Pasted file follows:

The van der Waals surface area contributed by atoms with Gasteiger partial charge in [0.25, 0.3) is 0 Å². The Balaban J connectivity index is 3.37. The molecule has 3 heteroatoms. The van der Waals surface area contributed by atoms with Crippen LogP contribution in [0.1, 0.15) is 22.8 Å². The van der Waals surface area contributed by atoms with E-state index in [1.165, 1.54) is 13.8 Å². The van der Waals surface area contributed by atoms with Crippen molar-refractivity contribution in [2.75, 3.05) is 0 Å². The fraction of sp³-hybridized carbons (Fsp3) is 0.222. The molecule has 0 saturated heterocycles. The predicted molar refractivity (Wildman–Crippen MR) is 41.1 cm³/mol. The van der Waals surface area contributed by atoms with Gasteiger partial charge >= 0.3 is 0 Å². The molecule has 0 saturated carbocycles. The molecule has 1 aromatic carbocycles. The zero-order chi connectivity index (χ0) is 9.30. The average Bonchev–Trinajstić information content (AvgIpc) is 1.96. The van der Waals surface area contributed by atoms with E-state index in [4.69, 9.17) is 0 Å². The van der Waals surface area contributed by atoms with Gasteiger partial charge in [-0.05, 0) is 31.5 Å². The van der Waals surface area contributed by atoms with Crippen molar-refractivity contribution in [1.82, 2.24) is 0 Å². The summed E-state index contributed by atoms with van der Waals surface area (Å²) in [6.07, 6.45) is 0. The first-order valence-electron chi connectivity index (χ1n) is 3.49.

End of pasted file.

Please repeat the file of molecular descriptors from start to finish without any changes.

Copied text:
The van der Waals surface area contributed by atoms with Gasteiger partial charge in [0.25, 0.3) is 0 Å². The Balaban J connectivity index is 3.37. The molecule has 3 heteroatoms. The van der Waals surface area contributed by atoms with Crippen LogP contribution in [0.1, 0.15) is 22.8 Å². The van der Waals surface area contributed by atoms with E-state index in [1.165, 1.54) is 13.8 Å². The van der Waals surface area contributed by atoms with Crippen molar-refractivity contribution in [2.75, 3.05) is 0 Å². The fraction of sp³-hybridized carbons (Fsp3) is 0.222. The molecule has 0 saturated heterocycles. The predicted molar refractivity (Wildman–Crippen MR) is 41.1 cm³/mol. The van der Waals surface area contributed by atoms with Gasteiger partial charge >= 0.3 is 0 Å². The molecule has 0 saturated carbocycles. The molecule has 1 aromatic carbocycles. The zero-order chi connectivity index (χ0) is 9.30. The average Bonchev–Trinajstić information content (AvgIpc) is 1.96. The van der Waals surface area contributed by atoms with E-state index in [4.69, 9.17) is 0 Å². The van der Waals surface area contributed by atoms with Gasteiger partial charge in [-0.05, 0) is 31.5 Å². The van der Waals surface area contributed by atoms with Crippen molar-refractivity contribution in [1.82, 2.24) is 0 Å². The summed E-state index contributed by atoms with van der Waals surface area (Å²) in [6.07, 6.45) is 0. The first-order valence-electron chi connectivity index (χ1n) is 3.49.